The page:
My main reaction is that Russell is a natural economist. Rationality, for both Russell and economists, involve choosing the proper means to given ends. Russell is a consequentialist: actions should be judged by their likely consequences, not by whether they are virtuous or sinful. Russell’s idea of proper action is one that promotes overall wellbeing – or maximizes the size of the pie, as an economist might say. (The pie represents not material wealth, but preference satisfaction. And “overall” well-being means that the preferences of all humans are implicated, and possibly even the preferences of other sentient beings; some of the most convincing argumentation in the first half is where Russell shows that restricting the social ethic to a subset of humanity is not tenable, even if not provably wrong as a matter of logic.) He recognizes that people must have a motive for behaving in this manner, and thinks such a motive generally can be provided (and often is provided) through social institutions, education, and advances in psychological science. Social institutions can cause people to internalize externalities, by punishing crime, for example, or by requiring damage payments in the event of accidental harm. Social institutions also can channel our passions, including our desire for power, into directions that comport with the general good. Education can help to shape preferences – here Russell goes beyond standard economics – to reduce the gulf between perceived individual well-being and social benefit. Praise and blame can be allocated, too, in ways to generate a motive for desirable behavior.

While society should aim to influence both preferences and choices, individuality must be protected – it is only in the face of the prospect of real externalities that the social system should intervene in individual decision making. Nevertheless, even superstitious preferences of people – such as a belief that card playing on Sunday is wicked – should be given some attention in aiming at maximizing overall satisfaction. My reconciliation of these two positions (based, I hope, on the hints that Russell provides) is that the law should focus on real externalities, whereas the notional externalities connected to beliefs about sin can be addressed informally. Though cognizant of the sources of many of our beliefs in taboo and superstition, Russell nonetheless thinks that for the most part, our ethical intuitions are consistent with his consequentialist, satisfaction-maximizing approach. This concordance renders ethical intuitions to be superfluous, or counterproductive in those cases where they do not align with probable consequences. The goal of overall happiness should make us suspicious of ethical rules whose attraction for us is that they involve unhappiness for people we dislike.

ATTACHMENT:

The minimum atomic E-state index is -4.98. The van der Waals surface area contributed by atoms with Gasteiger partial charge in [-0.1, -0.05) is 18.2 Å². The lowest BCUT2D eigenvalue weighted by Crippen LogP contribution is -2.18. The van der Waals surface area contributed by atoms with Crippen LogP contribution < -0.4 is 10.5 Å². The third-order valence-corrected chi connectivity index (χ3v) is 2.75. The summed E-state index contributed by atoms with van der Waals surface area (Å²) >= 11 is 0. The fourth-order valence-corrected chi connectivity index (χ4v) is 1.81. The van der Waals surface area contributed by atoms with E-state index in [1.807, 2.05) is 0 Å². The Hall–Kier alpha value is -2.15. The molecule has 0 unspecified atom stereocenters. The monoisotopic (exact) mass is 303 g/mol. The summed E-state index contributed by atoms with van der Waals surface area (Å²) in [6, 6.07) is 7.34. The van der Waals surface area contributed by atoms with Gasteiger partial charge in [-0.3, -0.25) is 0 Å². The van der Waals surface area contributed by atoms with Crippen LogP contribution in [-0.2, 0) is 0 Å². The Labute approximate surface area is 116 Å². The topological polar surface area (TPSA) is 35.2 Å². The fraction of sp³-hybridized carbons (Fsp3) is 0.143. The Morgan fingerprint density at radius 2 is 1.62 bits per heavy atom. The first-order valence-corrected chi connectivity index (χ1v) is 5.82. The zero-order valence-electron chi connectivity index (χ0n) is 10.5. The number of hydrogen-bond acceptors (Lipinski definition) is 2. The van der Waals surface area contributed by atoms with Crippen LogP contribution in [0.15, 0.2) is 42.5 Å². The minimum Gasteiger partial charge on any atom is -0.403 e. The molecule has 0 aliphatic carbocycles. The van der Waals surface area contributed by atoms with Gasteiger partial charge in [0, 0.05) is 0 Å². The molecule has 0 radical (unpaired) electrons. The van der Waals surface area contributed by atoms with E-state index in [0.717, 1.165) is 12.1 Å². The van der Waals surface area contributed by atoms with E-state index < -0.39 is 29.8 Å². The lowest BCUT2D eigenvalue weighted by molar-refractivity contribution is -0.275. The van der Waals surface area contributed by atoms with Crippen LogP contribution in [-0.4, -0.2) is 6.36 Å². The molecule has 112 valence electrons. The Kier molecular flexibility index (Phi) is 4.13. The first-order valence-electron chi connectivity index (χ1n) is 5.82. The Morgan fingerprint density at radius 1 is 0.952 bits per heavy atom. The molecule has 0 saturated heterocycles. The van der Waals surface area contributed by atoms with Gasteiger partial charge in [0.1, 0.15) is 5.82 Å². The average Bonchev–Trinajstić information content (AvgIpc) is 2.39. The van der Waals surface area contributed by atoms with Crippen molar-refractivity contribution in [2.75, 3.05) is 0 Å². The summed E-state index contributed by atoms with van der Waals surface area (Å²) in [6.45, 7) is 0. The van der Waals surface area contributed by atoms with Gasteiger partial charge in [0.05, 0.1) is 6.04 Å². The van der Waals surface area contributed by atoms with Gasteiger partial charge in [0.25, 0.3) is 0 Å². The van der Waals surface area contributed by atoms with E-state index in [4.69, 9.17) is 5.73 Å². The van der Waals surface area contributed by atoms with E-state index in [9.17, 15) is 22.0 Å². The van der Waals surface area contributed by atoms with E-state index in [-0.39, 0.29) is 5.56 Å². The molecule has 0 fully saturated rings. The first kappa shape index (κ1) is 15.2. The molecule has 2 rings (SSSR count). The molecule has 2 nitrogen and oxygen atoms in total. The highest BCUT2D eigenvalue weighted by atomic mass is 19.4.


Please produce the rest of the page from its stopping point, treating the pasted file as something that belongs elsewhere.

While Russell talks mostly about aggregate satisfaction, he does address distributional issues in Chapters IV, X, and XI. He endorses equality of opportunity, but goes somewhat further. Russell is a sort of soft egalitarian, who believes that in a desirable social system basic goods would be fairly evenly distributed. In part this is due to diminishing marginal utility – an additional loaf of bread does a better job of promoting overall preference satisfaction if it is consumed by a starving person than by a well-fed person.

Overall preference satisfaction generally can be served by limiting suffering. As a result, Russell opposes retributive punishment (even retributive allocation of blame) and bans on euthanasia.

One of the nuggets that will stay with me is Russell’s thought experiment about criminal punishment – where criminals are only believed to be punished, while in fact they lead an idyllic existence. His quick aside in Chapter XII about the traditional moral code -- “Indeed, a cynic might be tempted to think that one of the attractions of a traditional code is the opportunities which it affords for thinking ill of other people and for thwarting what should be innocent desires [p. 139]” – appears to me to particularly apt in light of recent media feeding frenzies concerning perceived lapses by public figures.

Onward to Part Two, “The Conflict of Passions.”